Please create an account to participate in the Slashdot moderation system


Forgot your password?
Privacy Government

Helping the FBI Track You 193

Hasan M. Elahi writes in the NY Times about his run-in with the FBI several months after September 11th, 2001. They'd received an erroneous report that he had explosives and had fled the country, so they were surprised when he showed up at an airport and was flagged by watch-list software. Elahi chose not to fight the investigation, and provided the FBI with enough detail about his life to convince them that he was a lawful citizen. But then, he kept going, providing more and more information about his life, documenting his every move and making it available online. His experience has been that providing too much information affords almost the same privacy blanket as too little. Quoting: "On my Web site, I compiled various databases that show the airports I’ve been in, food I’ve eaten at home, food I’ve eaten on the road, random hotel beds I’ve slept in, various parking lots off Interstate 80 that I parked in, empty train stations I saw, as well as very specific information like photos of the tacos I ate in Mexico City between July 5 and 7, and the toilets I used. ... A lot of work is required to thread together the thousands of available points of information. By putting everything about me out there, I am simultaneously telling everything and nothing about my life. Despite the barrage of information about me that is publicly available, I live a surprisingly private and anonymous life."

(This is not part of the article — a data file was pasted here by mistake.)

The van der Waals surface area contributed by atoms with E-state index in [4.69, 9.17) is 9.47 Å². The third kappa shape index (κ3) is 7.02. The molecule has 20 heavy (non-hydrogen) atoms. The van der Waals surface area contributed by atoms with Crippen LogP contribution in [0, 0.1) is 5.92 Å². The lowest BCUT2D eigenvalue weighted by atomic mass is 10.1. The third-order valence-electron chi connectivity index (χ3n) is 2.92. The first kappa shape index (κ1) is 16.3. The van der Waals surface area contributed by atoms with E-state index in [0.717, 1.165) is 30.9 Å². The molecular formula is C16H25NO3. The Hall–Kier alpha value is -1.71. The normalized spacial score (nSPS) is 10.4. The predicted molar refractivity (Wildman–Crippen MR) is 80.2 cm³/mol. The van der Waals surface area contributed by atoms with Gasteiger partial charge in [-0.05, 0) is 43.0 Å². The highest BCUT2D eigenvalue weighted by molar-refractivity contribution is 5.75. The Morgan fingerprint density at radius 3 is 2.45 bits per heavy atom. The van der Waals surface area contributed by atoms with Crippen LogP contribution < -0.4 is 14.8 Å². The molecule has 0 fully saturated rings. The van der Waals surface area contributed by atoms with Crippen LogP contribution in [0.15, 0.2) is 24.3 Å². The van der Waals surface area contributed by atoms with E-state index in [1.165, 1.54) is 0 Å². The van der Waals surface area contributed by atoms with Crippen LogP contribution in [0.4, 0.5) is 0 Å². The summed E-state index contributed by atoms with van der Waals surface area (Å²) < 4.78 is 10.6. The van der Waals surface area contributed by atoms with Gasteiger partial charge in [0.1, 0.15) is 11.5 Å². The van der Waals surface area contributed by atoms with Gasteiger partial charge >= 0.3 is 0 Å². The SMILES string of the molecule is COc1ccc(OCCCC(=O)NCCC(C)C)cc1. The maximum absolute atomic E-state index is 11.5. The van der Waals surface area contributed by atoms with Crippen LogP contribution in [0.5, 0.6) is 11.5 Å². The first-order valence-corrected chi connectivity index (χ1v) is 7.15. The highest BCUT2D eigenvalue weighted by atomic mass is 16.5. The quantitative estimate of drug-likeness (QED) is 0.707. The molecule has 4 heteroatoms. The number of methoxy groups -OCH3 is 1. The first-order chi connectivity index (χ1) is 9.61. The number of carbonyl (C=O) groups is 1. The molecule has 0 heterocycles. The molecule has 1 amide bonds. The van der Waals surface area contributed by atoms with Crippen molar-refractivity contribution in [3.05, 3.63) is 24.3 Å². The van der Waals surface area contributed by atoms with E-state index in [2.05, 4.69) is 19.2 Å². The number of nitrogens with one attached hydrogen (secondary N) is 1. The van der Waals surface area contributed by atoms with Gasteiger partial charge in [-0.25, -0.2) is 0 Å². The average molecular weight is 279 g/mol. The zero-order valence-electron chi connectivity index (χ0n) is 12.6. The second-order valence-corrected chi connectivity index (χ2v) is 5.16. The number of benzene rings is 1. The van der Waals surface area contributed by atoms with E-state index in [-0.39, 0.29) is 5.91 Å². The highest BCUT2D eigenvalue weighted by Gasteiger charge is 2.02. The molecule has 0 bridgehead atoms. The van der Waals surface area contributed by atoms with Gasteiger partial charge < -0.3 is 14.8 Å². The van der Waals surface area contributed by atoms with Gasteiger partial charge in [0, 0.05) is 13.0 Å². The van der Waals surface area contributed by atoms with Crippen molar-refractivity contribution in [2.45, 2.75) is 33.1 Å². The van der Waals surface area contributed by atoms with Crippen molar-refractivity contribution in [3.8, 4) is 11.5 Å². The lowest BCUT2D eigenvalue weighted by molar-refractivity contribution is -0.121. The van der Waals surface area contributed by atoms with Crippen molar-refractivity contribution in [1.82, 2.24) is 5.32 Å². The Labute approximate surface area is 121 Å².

This discussion has been archived. No new comments can be posted.

Helping the FBI Track You

Comments Filter:
  • by sco08y ( 615665 ) on Sunday October 30, 2011 @12:27PM (#37886608)

    "I COULD have contested the legality of the investigation and gotten a lawyer. But I thought that would make things messier. It was clear who had the power in this situation."

    No, American police, whether FBI or state or local, have no power unless you let them interrogate you without a lawyer. This isn't Europe where police investigations start with a beating: you just have to ask, politely, for a lawyer, and you hold all the cards.

    He gave them all the power. Was he justifiably scared? Sure, I can completely understand that. He probably wasn't prepared to be grilled.

    But this is all the preparation anyone needs: just remember to say, "I'd be happy to help you, officer, but to answer any questions I'll need a lawyer."

  • by Rockoon ( 1252108 ) on Sunday October 30, 2011 @01:48PM (#37887052)

    Any trivial fact about you that sounds the slightest bit suspicious can be used against you to get an indictment or just a search warrant.

    Thats why the only fact you give them is that you want a lawyer.

    Anything that you say to the police during an investigation can be used against you, but nothing that you say to the police during an investigation can be used to help you.

"For a male and female to live continuously together is... biologically speaking, an extremely unnatural condition." -- Robert Briffault